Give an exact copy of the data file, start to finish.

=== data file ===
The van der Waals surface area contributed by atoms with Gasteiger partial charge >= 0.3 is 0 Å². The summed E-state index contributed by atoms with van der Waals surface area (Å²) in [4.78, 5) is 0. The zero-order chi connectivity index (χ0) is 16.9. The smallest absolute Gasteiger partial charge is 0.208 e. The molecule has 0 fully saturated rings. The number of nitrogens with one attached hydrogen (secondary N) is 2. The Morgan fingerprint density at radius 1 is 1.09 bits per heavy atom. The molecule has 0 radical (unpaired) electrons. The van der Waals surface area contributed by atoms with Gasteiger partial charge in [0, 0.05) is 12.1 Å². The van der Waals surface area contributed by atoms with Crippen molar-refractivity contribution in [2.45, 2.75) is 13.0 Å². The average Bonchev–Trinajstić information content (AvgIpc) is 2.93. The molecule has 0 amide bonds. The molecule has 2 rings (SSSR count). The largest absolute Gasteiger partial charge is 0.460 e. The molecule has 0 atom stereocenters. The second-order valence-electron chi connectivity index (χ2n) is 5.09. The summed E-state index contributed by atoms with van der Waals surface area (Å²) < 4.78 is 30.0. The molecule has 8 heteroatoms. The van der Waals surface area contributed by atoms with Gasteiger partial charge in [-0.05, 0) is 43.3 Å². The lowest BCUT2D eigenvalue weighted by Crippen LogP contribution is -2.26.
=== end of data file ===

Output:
The van der Waals surface area contributed by atoms with Gasteiger partial charge >= 0.3 is 0 Å². The summed E-state index contributed by atoms with van der Waals surface area (Å²) in [4.78, 5) is 0. The zero-order chi connectivity index (χ0) is 16.9. The smallest absolute Gasteiger partial charge is 0.208 e. The molecule has 0 fully saturated rings. The number of nitrogens with one attached hydrogen (secondary N) is 2. The Morgan fingerprint density at radius 1 is 1.09 bits per heavy atom. The molecule has 0 radical (unpaired) electrons. The van der Waals surface area contributed by atoms with Gasteiger partial charge in [0, 0.05) is 12.1 Å². The van der Waals surface area contributed by atoms with Crippen molar-refractivity contribution in [2.45, 2.75) is 13.0 Å². The average Bonchev–Trinajstić information content (AvgIpc) is 2.93. The molecule has 0 amide bonds. The molecule has 2 rings (SSSR count). The largest absolute Gasteiger partial charge is 0.460 e. The molecule has 0 atom stereocenters. The second-order valence-electron chi connectivity index (χ2n) is 5.09. The summed E-state index contributed by atoms with van der Waals surface area (Å²) < 4.78 is 30.0. The molecule has 8 heteroatoms. The van der Waals surface area contributed by atoms with Gasteiger partial charge in [-0.05, 0) is 43.3 Å². The lowest BCUT2D eigenvalue weighted by Crippen LogP contribution is -2.26.